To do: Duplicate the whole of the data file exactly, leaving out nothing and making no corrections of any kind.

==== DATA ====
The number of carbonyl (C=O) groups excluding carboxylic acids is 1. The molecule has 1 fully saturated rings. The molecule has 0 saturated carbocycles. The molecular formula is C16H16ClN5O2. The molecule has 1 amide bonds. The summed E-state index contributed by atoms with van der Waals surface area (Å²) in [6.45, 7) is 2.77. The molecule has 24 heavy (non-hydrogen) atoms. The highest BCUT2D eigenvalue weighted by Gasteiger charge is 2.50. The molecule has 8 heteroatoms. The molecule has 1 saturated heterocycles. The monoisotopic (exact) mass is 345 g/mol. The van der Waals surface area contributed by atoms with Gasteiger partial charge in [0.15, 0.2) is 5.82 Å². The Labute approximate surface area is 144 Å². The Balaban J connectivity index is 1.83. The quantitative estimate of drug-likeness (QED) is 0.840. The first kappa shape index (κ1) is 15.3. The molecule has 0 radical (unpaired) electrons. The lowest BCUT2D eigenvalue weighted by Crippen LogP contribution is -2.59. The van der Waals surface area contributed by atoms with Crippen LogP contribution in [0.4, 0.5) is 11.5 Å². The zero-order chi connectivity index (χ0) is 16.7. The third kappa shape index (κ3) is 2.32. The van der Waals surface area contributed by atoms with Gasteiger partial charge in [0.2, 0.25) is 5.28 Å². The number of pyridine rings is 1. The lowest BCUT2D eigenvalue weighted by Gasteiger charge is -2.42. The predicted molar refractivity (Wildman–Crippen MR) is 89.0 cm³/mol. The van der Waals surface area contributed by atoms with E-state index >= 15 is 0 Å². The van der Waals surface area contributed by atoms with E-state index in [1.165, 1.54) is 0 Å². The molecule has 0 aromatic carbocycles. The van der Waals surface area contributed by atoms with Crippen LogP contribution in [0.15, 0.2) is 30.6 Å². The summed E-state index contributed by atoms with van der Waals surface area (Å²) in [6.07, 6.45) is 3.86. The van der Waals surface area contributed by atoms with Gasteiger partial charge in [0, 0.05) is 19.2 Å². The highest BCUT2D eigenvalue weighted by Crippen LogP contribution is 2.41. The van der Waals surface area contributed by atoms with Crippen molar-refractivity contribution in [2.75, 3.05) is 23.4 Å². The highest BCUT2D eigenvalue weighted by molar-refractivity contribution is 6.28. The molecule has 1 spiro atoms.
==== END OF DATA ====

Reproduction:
The number of carbonyl (C=O) groups excluding carboxylic acids is 1. The molecule has 1 fully saturated rings. The molecule has 0 saturated carbocycles. The molecular formula is C16H16ClN5O2. The molecule has 1 amide bonds. The summed E-state index contributed by atoms with van der Waals surface area (Å²) in [6.45, 7) is 2.77. The molecule has 24 heavy (non-hydrogen) atoms. The highest BCUT2D eigenvalue weighted by Gasteiger charge is 2.50. The molecule has 8 heteroatoms. The molecule has 1 saturated heterocycles. The monoisotopic (exact) mass is 345 g/mol. The van der Waals surface area contributed by atoms with Gasteiger partial charge in [0.15, 0.2) is 5.82 Å². The Labute approximate surface area is 144 Å². The Balaban J connectivity index is 1.83. The quantitative estimate of drug-likeness (QED) is 0.840. The first kappa shape index (κ1) is 15.3. The molecule has 0 radical (unpaired) electrons. The lowest BCUT2D eigenvalue weighted by Crippen LogP contribution is -2.59. The van der Waals surface area contributed by atoms with Crippen LogP contribution in [0.4, 0.5) is 11.5 Å². The zero-order chi connectivity index (χ0) is 16.7. The third kappa shape index (κ3) is 2.32. The van der Waals surface area contributed by atoms with Gasteiger partial charge in [0.2, 0.25) is 5.28 Å². The number of pyridine rings is 1. The lowest BCUT2D eigenvalue weighted by Gasteiger charge is -2.42. The predicted molar refractivity (Wildman–Crippen MR) is 89.0 cm³/mol. The van der Waals surface area contributed by atoms with E-state index >= 15 is 0 Å². The van der Waals surface area contributed by atoms with E-state index in [1.165, 1.54) is 0 Å². The molecule has 0 aromatic carbocycles. The van der Waals surface area contributed by atoms with Crippen LogP contribution in [0.15, 0.2) is 30.6 Å². The summed E-state index contributed by atoms with van der Waals surface area (Å²) in [6.07, 6.45) is 3.86. The van der Waals surface area contributed by atoms with Gasteiger partial charge in [0, 0.05) is 19.2 Å². The highest BCUT2D eigenvalue weighted by Crippen LogP contribution is 2.41. The van der Waals surface area contributed by atoms with Crippen molar-refractivity contribution in [2.75, 3.05) is 23.4 Å². The highest BCUT2D eigenvalue weighted by molar-refractivity contribution is 6.28. The molecule has 1 spiro atoms.